I stepped into my 17th year in 1967. I joined the NDA in Khadakwasla, Pune, leaving my village, Gorur, in Karnataka’s Hassan district, after graduating from a Kannada medium school. Swimming and splashing in the village river with abandon in the mornings, then school in the midst of paddy fields, waiting for the bell at the end of the school day to dash out to play games like marbles and gilli-danda on the street—a kaleidoscope of images come flooding back. From that carefree life, I found myself suddenly thrown into a world of strict regimentation, drills, parade grounds, physical training, gyms, weapons training, swimming pools, horse-riding schools, dining in an officers mess with cutlery, napkins, in dinner suits amidst a magnificent residential complex.
I’d turned 17. And was about to step into a brave new world. The academy life was hectic. There was ‘no time to stand and stare’. Yet I was dreaming all the time. Dreaming of my new life in the army and vaguely excited by new India. I had begun to spend a lot of time in the library and reading history, literature, and also devouring magazines like Time and National Geographic. My elder sister had married in 1966 and migrated to the US and was working for NASA as a software programmer. From her letters and photographs, I discovered a new world and was struck by the unimaginable disparity in living standards between India and the West. Preparing for a commission in the army, I was stung with shame on learning of India’s defeat in 1962; we had just emerged from the 1965 war with Pakistan. We had many instructors from the army, navy and airforce who had taken part in the wars who left a strong impression on my young mind.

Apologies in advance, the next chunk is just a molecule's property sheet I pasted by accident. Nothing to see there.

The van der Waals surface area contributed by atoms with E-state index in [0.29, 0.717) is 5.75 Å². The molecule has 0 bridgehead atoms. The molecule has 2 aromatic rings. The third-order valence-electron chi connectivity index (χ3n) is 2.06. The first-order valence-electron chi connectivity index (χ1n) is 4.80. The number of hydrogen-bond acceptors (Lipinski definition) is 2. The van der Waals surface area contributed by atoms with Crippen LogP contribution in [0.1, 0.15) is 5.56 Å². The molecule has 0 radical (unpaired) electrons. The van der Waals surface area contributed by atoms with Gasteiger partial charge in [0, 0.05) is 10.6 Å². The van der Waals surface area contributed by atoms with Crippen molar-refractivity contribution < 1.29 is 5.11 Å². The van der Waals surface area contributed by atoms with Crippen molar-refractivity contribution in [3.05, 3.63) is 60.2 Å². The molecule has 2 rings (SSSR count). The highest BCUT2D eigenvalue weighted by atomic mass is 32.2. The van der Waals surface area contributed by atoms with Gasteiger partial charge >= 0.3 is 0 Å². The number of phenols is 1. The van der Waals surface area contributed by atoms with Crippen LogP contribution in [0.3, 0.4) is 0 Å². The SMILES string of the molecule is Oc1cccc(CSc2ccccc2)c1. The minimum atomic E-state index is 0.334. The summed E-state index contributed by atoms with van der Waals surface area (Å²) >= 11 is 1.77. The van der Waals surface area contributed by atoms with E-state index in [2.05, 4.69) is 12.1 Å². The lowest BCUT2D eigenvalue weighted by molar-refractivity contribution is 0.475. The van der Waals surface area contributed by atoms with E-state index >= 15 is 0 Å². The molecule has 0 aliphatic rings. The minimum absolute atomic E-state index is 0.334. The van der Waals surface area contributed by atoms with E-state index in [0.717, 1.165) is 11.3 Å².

In the late ’60s and ’70s, almost anyone fortunate to hold a degree in engineering or medicine was migrating to the US in search of a better future as jobs were scarce here. I was vaguely disturbed by this. India’s socialist policies and its poverty and unemployment that was growing by the day—in contrast to the huge strides being made by the West, especially Germany, which had rebuilt its economy on the ruins of WW-II (as had Japan)—left me disillusioned about Indian politicians. And I was confused about the way forward and seething with a myriad emotions, philosophies and impressions all superimposed on one another like a palimpsest.
But even as new impressions and ideas crowded my mind, the prospect of army life, the adventure, the excitement it offered, the glamour, glory and the honour of becoming an army officer and the lure of serving in far-flung, remote, exotic outposts in the Himalayas beckoned me and I was suffused with a kind of luminous optimism, of being somehow part of the new India that we were dreaming about. I was carried away as on a cloud. As the bard said, “Those were my salad days, when I was green in judgement and cold in blood.”
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